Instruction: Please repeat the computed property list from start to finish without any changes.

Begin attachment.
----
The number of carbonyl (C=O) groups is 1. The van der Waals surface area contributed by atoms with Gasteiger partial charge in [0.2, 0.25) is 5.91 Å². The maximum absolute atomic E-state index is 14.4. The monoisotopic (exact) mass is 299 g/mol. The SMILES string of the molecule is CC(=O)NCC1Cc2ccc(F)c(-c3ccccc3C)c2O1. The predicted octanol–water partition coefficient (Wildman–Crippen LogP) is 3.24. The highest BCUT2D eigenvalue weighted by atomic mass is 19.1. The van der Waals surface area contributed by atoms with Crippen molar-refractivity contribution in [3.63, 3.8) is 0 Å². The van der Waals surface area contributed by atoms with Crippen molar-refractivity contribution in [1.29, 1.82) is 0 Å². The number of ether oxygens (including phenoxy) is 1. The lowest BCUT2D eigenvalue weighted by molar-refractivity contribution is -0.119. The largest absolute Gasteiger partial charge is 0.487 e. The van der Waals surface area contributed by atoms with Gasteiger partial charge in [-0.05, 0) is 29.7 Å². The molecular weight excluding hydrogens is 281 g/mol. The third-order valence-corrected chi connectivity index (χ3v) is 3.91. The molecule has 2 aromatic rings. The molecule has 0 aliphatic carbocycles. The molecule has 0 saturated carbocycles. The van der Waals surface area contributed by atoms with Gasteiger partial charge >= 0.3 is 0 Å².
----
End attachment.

The number of carbonyl (C=O) groups is 1. The van der Waals surface area contributed by atoms with Gasteiger partial charge in [0.2, 0.25) is 5.91 Å². The maximum absolute atomic E-state index is 14.4. The monoisotopic (exact) mass is 299 g/mol. The SMILES string of the molecule is CC(=O)NCC1Cc2ccc(F)c(-c3ccccc3C)c2O1. The predicted octanol–water partition coefficient (Wildman–Crippen LogP) is 3.24. The highest BCUT2D eigenvalue weighted by atomic mass is 19.1. The van der Waals surface area contributed by atoms with Crippen molar-refractivity contribution in [3.63, 3.8) is 0 Å². The van der Waals surface area contributed by atoms with Crippen molar-refractivity contribution in [1.29, 1.82) is 0 Å². The number of ether oxygens (including phenoxy) is 1. The lowest BCUT2D eigenvalue weighted by molar-refractivity contribution is -0.119. The largest absolute Gasteiger partial charge is 0.487 e. The van der Waals surface area contributed by atoms with Gasteiger partial charge in [-0.05, 0) is 29.7 Å². The molecular weight excluding hydrogens is 281 g/mol. The third-order valence-corrected chi connectivity index (χ3v) is 3.91. The molecule has 2 aromatic rings. The molecule has 0 aliphatic carbocycles. The molecule has 0 saturated carbocycles. The van der Waals surface area contributed by atoms with Gasteiger partial charge >= 0.3 is 0 Å².